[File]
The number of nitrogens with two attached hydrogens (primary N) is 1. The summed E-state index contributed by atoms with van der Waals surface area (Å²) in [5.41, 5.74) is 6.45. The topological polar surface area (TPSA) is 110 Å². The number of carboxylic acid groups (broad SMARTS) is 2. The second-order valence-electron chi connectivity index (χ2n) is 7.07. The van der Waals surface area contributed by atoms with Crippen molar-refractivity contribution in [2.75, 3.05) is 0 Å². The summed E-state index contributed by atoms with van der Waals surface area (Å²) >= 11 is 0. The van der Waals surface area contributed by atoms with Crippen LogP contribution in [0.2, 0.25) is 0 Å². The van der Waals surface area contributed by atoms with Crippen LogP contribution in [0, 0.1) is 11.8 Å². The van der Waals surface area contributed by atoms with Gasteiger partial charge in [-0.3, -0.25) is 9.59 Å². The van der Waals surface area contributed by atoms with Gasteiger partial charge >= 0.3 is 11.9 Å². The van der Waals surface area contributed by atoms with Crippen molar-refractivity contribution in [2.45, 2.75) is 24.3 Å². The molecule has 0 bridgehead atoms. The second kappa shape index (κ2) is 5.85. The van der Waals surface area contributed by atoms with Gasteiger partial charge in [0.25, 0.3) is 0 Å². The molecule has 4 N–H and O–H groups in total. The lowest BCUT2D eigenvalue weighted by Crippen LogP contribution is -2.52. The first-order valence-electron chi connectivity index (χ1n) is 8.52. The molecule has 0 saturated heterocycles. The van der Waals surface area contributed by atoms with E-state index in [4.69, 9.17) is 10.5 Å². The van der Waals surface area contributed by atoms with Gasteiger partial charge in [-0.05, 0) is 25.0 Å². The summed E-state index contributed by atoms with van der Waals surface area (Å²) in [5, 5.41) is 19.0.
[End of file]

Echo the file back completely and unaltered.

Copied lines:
The number of nitrogens with two attached hydrogens (primary N) is 1. The summed E-state index contributed by atoms with van der Waals surface area (Å²) in [5.41, 5.74) is 6.45. The topological polar surface area (TPSA) is 110 Å². The number of carboxylic acid groups (broad SMARTS) is 2. The second-order valence-electron chi connectivity index (χ2n) is 7.07. The van der Waals surface area contributed by atoms with Crippen molar-refractivity contribution in [2.75, 3.05) is 0 Å². The summed E-state index contributed by atoms with van der Waals surface area (Å²) >= 11 is 0. The van der Waals surface area contributed by atoms with Crippen LogP contribution in [0.2, 0.25) is 0 Å². The van der Waals surface area contributed by atoms with Crippen LogP contribution in [0, 0.1) is 11.8 Å². The van der Waals surface area contributed by atoms with Gasteiger partial charge in [-0.3, -0.25) is 9.59 Å². The van der Waals surface area contributed by atoms with Gasteiger partial charge >= 0.3 is 11.9 Å². The van der Waals surface area contributed by atoms with Crippen molar-refractivity contribution in [2.45, 2.75) is 24.3 Å². The molecule has 0 bridgehead atoms. The second kappa shape index (κ2) is 5.85. The van der Waals surface area contributed by atoms with Gasteiger partial charge in [0.25, 0.3) is 0 Å². The molecule has 4 N–H and O–H groups in total. The lowest BCUT2D eigenvalue weighted by Crippen LogP contribution is -2.52. The first-order valence-electron chi connectivity index (χ1n) is 8.52. The molecule has 0 saturated heterocycles. The van der Waals surface area contributed by atoms with E-state index in [4.69, 9.17) is 10.5 Å². The van der Waals surface area contributed by atoms with Gasteiger partial charge in [-0.05, 0) is 25.0 Å². The summed E-state index contributed by atoms with van der Waals surface area (Å²) in [5, 5.41) is 19.0.